Neonatal brain injury can happen for many reasons, including oxygen deprivation. Babies with signs of brain injury, such as seizures, are usually treated by cooling, which may reduce brain damage. Researchers are usually hampered when looking at ways to improve outcomes by the need to wait years to find out their effect on child development. Therefore, the apparent accuracy of magnetic resonance spectroscopy scans will make this approach a welcome tool.
In alloimmune HDN, maternal antibodies (circulating proteins that are produced by the immune system in response to the presence of a foreign substance) are produced against fetal blood cells. These antibodies are transferred across the placenta and destroy red blood cells, leading to fetal anemia (deficiency of red cells in the unborn baby). Intrauterine (within the womb) blood transfusion is used to treat severe fetal anemia. After birth, the antibodies persist in the infant and cause hyperbilirubinemia (a raised blood level of an orange‐yellow pigment (bilirubin, a waste product of a degrading red blood cell) with the risk of serious brain damage (kernicterus) and anemia. Traditional treatment of hyperbilirubinemia consists of (intensive) phototherapy (light treatment) and exchange transfusion (where the baby’s blood is replaced with that of a donor; ET). Because ET is an invasive, high risk procedure, alternative treatments such as intravenous immunoglobulin (IVIg), have been investigated. IVIg is thought to reduce the rate of hemolysis and consequently the need for ETs.
We searched the medical literature to 19 May 2017 and found nine randomized (clinical studies where people are randomly put into one of two or more treatment groups) or partly (quasi) randomized trials (including 658 participants) that assessed the efficiency of IVIg in infants with alloimmune HDN.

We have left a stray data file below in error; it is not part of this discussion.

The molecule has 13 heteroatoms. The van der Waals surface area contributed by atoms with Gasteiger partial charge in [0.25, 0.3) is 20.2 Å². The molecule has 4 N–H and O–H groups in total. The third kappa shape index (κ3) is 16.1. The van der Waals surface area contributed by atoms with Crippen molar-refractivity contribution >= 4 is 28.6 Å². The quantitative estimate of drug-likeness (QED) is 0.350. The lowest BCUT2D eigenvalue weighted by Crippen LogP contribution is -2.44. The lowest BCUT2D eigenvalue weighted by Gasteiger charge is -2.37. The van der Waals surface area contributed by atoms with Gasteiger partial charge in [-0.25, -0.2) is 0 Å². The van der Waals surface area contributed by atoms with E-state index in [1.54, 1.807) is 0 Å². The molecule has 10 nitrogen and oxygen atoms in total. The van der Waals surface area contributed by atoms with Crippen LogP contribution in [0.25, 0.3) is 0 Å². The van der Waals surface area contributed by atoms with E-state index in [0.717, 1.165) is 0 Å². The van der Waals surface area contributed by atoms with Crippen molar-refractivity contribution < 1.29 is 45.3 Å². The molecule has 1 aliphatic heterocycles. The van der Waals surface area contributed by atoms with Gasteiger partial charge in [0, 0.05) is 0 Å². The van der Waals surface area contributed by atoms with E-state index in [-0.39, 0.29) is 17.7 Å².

Analysis of all included studies showed a reduction in the need for and number of ETs in infants treated with IVIg combined with phototherapy compared to infants treated with phototherapy only. However, this was not confirmed in an analysis of the two placebo‐controlled studies (where a pretend treatment was given). There was no difference in the need for or number of top‐up transfusions.
Quality of evidence
The evidence from the studies was very low quality. However, two studies used a placebo, thereby minimizing bias and allowing blinding of the researchers assessing the response. These studies were consistent with each other and yielded moderate quality evidence (with a relatively small total number of participants involved (172) being the only reason to not regard the level of evidence from them as high) that IVIg was ineffective in preventing ET or top‐up transfusions.
Based on all included studies, we could make no conclusions on the benefit of IVIg in preventing ET or top‐up transfusion. However, the two placebo‐controlled trials provided evidence of moderate quality that IVIg was ineffective in preventing ET or top‐up transfusion, and therefore routine use in alloimmune HDN should not be recommended. However, since there was some evidence that IVIg reduced hemolysis (in laboratory studies), future high‐quality studies are needed to determine whether IVIg has limited role in some infants with alloimmune HDN.